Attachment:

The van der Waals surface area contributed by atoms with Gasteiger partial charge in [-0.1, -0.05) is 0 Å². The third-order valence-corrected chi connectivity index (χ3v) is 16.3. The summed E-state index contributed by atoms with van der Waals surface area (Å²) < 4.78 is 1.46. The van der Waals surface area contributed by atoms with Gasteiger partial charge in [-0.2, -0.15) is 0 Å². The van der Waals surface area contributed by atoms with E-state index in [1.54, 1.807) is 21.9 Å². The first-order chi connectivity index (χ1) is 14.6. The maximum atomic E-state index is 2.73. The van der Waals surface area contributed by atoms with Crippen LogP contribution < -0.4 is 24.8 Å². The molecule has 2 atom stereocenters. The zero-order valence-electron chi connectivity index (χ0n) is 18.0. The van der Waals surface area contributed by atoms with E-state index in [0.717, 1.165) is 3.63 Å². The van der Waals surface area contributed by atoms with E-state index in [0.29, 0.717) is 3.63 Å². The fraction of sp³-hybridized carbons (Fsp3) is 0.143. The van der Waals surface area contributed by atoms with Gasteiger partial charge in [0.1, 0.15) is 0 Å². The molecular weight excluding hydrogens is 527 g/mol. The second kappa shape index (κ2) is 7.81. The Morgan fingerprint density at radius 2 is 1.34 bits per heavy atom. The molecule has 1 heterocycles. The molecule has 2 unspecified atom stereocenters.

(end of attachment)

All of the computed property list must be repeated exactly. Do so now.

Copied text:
The van der Waals surface area contributed by atoms with Gasteiger partial charge in [-0.1, -0.05) is 0 Å². The third-order valence-corrected chi connectivity index (χ3v) is 16.3. The summed E-state index contributed by atoms with van der Waals surface area (Å²) < 4.78 is 1.46. The van der Waals surface area contributed by atoms with Gasteiger partial charge in [-0.2, -0.15) is 0 Å². The van der Waals surface area contributed by atoms with E-state index in [1.54, 1.807) is 21.9 Å². The first-order chi connectivity index (χ1) is 14.6. The maximum atomic E-state index is 2.73. The van der Waals surface area contributed by atoms with Crippen LogP contribution < -0.4 is 24.8 Å². The molecule has 2 atom stereocenters. The zero-order valence-electron chi connectivity index (χ0n) is 18.0. The van der Waals surface area contributed by atoms with E-state index in [0.717, 1.165) is 3.63 Å². The van der Waals surface area contributed by atoms with E-state index in [0.29, 0.717) is 3.63 Å². The fraction of sp³-hybridized carbons (Fsp3) is 0.143. The van der Waals surface area contributed by atoms with Gasteiger partial charge in [0.1, 0.15) is 0 Å². The molecular weight excluding hydrogens is 527 g/mol. The second kappa shape index (κ2) is 7.81. The Morgan fingerprint density at radius 2 is 1.34 bits per heavy atom. The molecule has 1 heterocycles. The molecule has 2 unspecified atom stereocenters.